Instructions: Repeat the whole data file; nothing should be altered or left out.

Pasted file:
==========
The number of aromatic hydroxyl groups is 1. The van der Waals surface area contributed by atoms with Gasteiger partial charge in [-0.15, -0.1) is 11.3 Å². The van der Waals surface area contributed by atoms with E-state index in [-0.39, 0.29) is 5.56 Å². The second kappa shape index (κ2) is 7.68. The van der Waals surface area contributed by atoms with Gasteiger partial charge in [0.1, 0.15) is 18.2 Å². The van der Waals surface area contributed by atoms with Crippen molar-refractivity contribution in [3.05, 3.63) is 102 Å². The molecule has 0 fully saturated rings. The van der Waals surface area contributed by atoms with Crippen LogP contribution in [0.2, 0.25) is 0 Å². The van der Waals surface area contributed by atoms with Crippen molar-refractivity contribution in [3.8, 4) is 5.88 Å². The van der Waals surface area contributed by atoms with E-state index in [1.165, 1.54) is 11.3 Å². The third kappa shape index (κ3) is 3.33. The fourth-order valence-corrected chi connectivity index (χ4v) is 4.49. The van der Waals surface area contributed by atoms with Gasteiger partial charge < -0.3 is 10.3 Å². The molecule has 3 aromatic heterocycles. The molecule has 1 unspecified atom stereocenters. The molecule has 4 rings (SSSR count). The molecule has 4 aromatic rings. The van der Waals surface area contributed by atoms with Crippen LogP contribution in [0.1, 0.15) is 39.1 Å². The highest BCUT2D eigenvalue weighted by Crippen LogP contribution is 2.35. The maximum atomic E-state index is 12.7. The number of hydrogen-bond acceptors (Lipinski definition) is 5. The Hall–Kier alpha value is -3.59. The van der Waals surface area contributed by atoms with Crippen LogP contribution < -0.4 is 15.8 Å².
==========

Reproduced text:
The number of aromatic hydroxyl groups is 1. The van der Waals surface area contributed by atoms with Gasteiger partial charge in [-0.15, -0.1) is 11.3 Å². The van der Waals surface area contributed by atoms with E-state index in [-0.39, 0.29) is 5.56 Å². The second kappa shape index (κ2) is 7.68. The van der Waals surface area contributed by atoms with Gasteiger partial charge in [0.1, 0.15) is 18.2 Å². The van der Waals surface area contributed by atoms with Crippen molar-refractivity contribution in [3.05, 3.63) is 102 Å². The molecule has 0 fully saturated rings. The van der Waals surface area contributed by atoms with Crippen LogP contribution in [0.2, 0.25) is 0 Å². The van der Waals surface area contributed by atoms with Crippen molar-refractivity contribution in [3.8, 4) is 5.88 Å². The van der Waals surface area contributed by atoms with E-state index in [1.165, 1.54) is 11.3 Å². The third kappa shape index (κ3) is 3.33. The fourth-order valence-corrected chi connectivity index (χ4v) is 4.49. The van der Waals surface area contributed by atoms with Gasteiger partial charge < -0.3 is 10.3 Å². The molecule has 3 aromatic heterocycles. The molecule has 1 unspecified atom stereocenters. The molecule has 4 rings (SSSR count). The molecule has 4 aromatic rings. The van der Waals surface area contributed by atoms with Crippen LogP contribution in [0.1, 0.15) is 39.1 Å². The highest BCUT2D eigenvalue weighted by Crippen LogP contribution is 2.35. The maximum atomic E-state index is 12.7. The number of hydrogen-bond acceptors (Lipinski definition) is 5. The Hall–Kier alpha value is -3.59. The van der Waals surface area contributed by atoms with Crippen LogP contribution < -0.4 is 15.8 Å².